Story at a glance
- A new poll found 48 percent of Latino voters consider inflation and the rising cost of living the most important issue in the upcoming election.
- Women’s reproductive and abortion rights were also a primary issue among Latino voters at 28 percent, followed by gun safety and improving wages, both at 25 percent.
- Along party lines, 55 percent of Latinos polled said they viewed Democrats in Congress favorably compared to 34 percent of Republicans.
As the November midterm elections approach, a new poll shows inflation, abortion rights and gun safety are top priorities for Latino voters.
The tracking poll released this week by the National Association of Latino Elected and Appointed Officials (NALEO) Educational Fund found 48 percent of Latino voters consider inflation and the rising cost of living as the most important issue in the upcoming election.
That isn’t particularly surprising, as inflation, more so than other issues, affects every voter and reached 9 percent in June, a 40-year high. The issue is a huge political liability for Democrats, with an ABC News-Ipsos poll last month showing just 29 percent of adults approved of the president’s handling of inflation.
Women’s reproductive and abortion rights were also a primary issue among Latino voters at 28 percent, followed by gun safety and improving wages, both at 25 percent.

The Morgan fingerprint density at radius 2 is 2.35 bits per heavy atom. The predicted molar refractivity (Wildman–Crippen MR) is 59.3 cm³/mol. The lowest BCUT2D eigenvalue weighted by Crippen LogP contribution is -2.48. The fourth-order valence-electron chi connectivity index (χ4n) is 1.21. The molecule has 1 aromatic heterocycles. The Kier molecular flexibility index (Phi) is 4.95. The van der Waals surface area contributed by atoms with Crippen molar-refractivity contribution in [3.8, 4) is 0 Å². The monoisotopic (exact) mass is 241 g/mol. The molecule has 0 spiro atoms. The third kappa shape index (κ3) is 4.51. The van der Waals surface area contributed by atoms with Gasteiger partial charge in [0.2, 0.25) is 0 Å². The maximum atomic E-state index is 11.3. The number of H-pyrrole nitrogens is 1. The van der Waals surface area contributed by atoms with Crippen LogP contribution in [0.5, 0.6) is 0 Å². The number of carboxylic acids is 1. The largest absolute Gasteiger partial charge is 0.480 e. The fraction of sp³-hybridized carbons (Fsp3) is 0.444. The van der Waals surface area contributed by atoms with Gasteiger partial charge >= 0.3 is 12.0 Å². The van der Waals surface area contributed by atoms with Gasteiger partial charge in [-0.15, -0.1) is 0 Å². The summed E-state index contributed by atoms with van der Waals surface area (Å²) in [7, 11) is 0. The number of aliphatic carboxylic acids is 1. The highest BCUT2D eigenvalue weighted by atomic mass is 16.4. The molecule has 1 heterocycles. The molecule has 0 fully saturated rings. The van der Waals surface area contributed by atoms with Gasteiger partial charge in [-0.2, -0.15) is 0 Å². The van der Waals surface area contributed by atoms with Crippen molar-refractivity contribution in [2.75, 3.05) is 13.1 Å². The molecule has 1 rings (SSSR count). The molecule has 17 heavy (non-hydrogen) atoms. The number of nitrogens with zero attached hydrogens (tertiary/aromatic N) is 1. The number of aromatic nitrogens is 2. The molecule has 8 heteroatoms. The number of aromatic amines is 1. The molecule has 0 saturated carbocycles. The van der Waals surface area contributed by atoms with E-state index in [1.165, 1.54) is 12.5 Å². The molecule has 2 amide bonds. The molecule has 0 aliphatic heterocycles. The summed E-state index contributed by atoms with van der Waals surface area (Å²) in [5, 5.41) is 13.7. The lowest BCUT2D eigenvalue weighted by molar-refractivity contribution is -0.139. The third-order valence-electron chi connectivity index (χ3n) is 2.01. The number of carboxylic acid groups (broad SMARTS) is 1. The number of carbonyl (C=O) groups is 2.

The Supreme Court’s ruling to overturn Roe v. Wade, eliminating the nearly 50-year constitutional right to abortion and handing states the authority to limit or ban the procedure, appears to have dramtically shifted the priorities of Latino voters. The NALEO Educational Fund poll found just 4 percent of voters in the 2018 midterm cycle ranked abortion as their most important issue. This year, 4 percent of Latinos say they support limiting or banning abortion.
Gun safety and addressing mass shootings has also become more prominent, increasing from 6 percent in 2018 to 25 percent in 2022. Gun violence has become a focus for many Americans following the elementary school shooting in Uvalde, Texas earlier this year that left 19 students and two teachers dead, many of whom were Latino.
“Latino voters are extremely engaged ahead of this year’s midterm elections and are poised to play a decisive role in the fight for control of Congress,” Arturo Vargas, CEO of NALEO Educational Fund, said in a statement.
“While Latino voters continue to prioritize economic and quality of life issues, as they have in the past, the political fights over women’s reproductive and abortion rights and gun safety are no also top of mind for our community,” Vargas added.
Along party lines, 55 percent said they viewed Democrats in Congress favorably compared to 34 percent of Republicans. When it comes to President Biden, 58 percent of Latinos gave the president a favorable rating compared to 38 percent for former President Trump.
The poll also found that 51 percent of Latinos polled had not been contacted by either political party, campaign or other organization about registering to vote, and of those contacted, 57 percent were contacted by the Democratic party and 34 percent from Republicans.
Three in four respondents said they are closely following the midterm elections and 63 percent say they “are almost certain” they will vote come November.